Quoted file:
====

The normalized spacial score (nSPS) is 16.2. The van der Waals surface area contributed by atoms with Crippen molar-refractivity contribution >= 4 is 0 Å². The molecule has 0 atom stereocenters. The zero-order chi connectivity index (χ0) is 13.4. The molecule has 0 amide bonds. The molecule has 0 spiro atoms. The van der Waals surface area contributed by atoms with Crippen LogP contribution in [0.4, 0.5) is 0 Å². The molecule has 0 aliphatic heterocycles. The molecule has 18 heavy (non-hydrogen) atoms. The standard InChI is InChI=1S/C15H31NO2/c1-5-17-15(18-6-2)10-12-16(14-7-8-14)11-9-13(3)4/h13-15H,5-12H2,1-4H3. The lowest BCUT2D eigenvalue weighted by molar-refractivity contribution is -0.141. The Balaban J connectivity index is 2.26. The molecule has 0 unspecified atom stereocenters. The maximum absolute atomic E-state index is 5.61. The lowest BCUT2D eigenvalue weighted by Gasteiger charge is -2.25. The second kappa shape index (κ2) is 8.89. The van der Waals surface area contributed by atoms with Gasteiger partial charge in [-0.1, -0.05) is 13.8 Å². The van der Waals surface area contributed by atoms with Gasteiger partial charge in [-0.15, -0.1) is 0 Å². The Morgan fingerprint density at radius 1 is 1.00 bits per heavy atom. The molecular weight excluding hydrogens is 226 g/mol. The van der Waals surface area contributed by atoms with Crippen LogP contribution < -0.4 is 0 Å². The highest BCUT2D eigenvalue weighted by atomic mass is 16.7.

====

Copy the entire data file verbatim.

The normalized spacial score (nSPS) is 16.2. The van der Waals surface area contributed by atoms with Crippen molar-refractivity contribution >= 4 is 0 Å². The molecule has 0 atom stereocenters. The zero-order chi connectivity index (χ0) is 13.4. The molecule has 0 amide bonds. The molecule has 0 spiro atoms. The van der Waals surface area contributed by atoms with Crippen LogP contribution in [0.4, 0.5) is 0 Å². The molecule has 0 aliphatic heterocycles. The molecule has 18 heavy (non-hydrogen) atoms. The standard InChI is InChI=1S/C15H31NO2/c1-5-17-15(18-6-2)10-12-16(14-7-8-14)11-9-13(3)4/h13-15H,5-12H2,1-4H3. The lowest BCUT2D eigenvalue weighted by molar-refractivity contribution is -0.141. The Balaban J connectivity index is 2.26. The molecule has 0 unspecified atom stereocenters. The maximum absolute atomic E-state index is 5.61. The lowest BCUT2D eigenvalue weighted by Gasteiger charge is -2.25. The second kappa shape index (κ2) is 8.89. The van der Waals surface area contributed by atoms with Gasteiger partial charge in [-0.1, -0.05) is 13.8 Å². The van der Waals surface area contributed by atoms with Gasteiger partial charge in [-0.15, -0.1) is 0 Å². The Morgan fingerprint density at radius 1 is 1.00 bits per heavy atom. The molecular weight excluding hydrogens is 226 g/mol. The van der Waals surface area contributed by atoms with Crippen LogP contribution < -0.4 is 0 Å². The highest BCUT2D eigenvalue weighted by atomic mass is 16.7.